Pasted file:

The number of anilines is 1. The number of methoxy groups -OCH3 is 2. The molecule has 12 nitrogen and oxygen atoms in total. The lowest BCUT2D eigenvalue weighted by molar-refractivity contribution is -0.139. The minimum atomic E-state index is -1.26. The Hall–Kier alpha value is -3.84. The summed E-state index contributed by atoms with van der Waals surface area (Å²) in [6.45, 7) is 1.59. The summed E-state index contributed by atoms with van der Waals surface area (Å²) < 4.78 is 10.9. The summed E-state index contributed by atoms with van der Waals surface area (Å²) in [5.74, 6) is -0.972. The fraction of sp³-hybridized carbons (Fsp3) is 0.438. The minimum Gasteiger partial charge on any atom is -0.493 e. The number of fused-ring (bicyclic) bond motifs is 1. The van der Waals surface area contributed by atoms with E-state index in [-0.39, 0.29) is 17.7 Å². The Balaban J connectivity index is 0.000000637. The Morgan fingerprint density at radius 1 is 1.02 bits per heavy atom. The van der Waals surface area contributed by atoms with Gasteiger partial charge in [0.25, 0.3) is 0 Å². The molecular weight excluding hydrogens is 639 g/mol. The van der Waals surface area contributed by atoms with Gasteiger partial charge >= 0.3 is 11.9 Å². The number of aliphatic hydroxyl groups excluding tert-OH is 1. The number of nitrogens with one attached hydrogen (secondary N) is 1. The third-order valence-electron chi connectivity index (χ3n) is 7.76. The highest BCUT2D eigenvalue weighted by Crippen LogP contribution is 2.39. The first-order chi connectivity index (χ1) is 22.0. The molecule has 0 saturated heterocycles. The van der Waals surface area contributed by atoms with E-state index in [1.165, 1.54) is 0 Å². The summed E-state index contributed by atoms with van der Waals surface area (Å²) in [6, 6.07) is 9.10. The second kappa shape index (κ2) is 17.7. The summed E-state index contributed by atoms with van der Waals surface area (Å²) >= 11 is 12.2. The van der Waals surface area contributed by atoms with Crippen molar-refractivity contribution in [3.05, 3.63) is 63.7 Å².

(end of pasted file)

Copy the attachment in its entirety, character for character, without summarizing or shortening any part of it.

The number of anilines is 1. The number of methoxy groups -OCH3 is 2. The molecule has 12 nitrogen and oxygen atoms in total. The lowest BCUT2D eigenvalue weighted by molar-refractivity contribution is -0.139. The minimum atomic E-state index is -1.26. The Hall–Kier alpha value is -3.84. The summed E-state index contributed by atoms with van der Waals surface area (Å²) in [6.45, 7) is 1.59. The summed E-state index contributed by atoms with van der Waals surface area (Å²) < 4.78 is 10.9. The summed E-state index contributed by atoms with van der Waals surface area (Å²) in [5.74, 6) is -0.972. The fraction of sp³-hybridized carbons (Fsp3) is 0.438. The minimum Gasteiger partial charge on any atom is -0.493 e. The number of fused-ring (bicyclic) bond motifs is 1. The van der Waals surface area contributed by atoms with E-state index in [-0.39, 0.29) is 17.7 Å². The Balaban J connectivity index is 0.000000637. The Morgan fingerprint density at radius 1 is 1.02 bits per heavy atom. The van der Waals surface area contributed by atoms with Gasteiger partial charge in [0.25, 0.3) is 0 Å². The molecular weight excluding hydrogens is 639 g/mol. The van der Waals surface area contributed by atoms with Gasteiger partial charge >= 0.3 is 11.9 Å². The number of aliphatic hydroxyl groups excluding tert-OH is 1. The number of nitrogens with one attached hydrogen (secondary N) is 1. The third-order valence-electron chi connectivity index (χ3n) is 7.76. The highest BCUT2D eigenvalue weighted by Crippen LogP contribution is 2.39. The first-order chi connectivity index (χ1) is 22.0. The molecule has 0 saturated heterocycles. The van der Waals surface area contributed by atoms with E-state index in [1.165, 1.54) is 0 Å². The summed E-state index contributed by atoms with van der Waals surface area (Å²) in [6, 6.07) is 9.10. The second kappa shape index (κ2) is 17.7. The summed E-state index contributed by atoms with van der Waals surface area (Å²) >= 11 is 12.2. The van der Waals surface area contributed by atoms with Crippen molar-refractivity contribution in [3.05, 3.63) is 63.7 Å².